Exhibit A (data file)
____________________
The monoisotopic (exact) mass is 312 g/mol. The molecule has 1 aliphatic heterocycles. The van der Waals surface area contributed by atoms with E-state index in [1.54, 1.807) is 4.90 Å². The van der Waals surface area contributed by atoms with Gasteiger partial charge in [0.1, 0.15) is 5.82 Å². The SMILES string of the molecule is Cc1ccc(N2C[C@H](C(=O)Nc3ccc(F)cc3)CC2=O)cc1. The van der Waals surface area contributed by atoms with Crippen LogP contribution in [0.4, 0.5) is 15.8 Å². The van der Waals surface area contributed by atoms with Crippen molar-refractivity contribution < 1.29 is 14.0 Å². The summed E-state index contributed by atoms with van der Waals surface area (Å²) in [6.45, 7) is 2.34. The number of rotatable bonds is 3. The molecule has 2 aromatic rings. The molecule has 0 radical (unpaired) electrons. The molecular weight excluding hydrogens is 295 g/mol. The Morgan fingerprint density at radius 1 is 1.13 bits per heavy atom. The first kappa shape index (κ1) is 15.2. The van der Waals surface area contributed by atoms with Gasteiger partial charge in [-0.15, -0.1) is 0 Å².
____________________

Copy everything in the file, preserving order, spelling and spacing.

The monoisotopic (exact) mass is 312 g/mol. The molecule has 1 aliphatic heterocycles. The van der Waals surface area contributed by atoms with E-state index in [1.54, 1.807) is 4.90 Å². The van der Waals surface area contributed by atoms with Gasteiger partial charge in [0.1, 0.15) is 5.82 Å². The SMILES string of the molecule is Cc1ccc(N2C[C@H](C(=O)Nc3ccc(F)cc3)CC2=O)cc1. The van der Waals surface area contributed by atoms with Crippen LogP contribution in [0.4, 0.5) is 15.8 Å². The van der Waals surface area contributed by atoms with Crippen molar-refractivity contribution < 1.29 is 14.0 Å². The summed E-state index contributed by atoms with van der Waals surface area (Å²) in [6.45, 7) is 2.34. The number of rotatable bonds is 3. The molecule has 2 aromatic rings. The molecule has 0 radical (unpaired) electrons. The molecular weight excluding hydrogens is 295 g/mol. The Morgan fingerprint density at radius 1 is 1.13 bits per heavy atom. The first kappa shape index (κ1) is 15.2. The van der Waals surface area contributed by atoms with Gasteiger partial charge in [-0.15, -0.1) is 0 Å².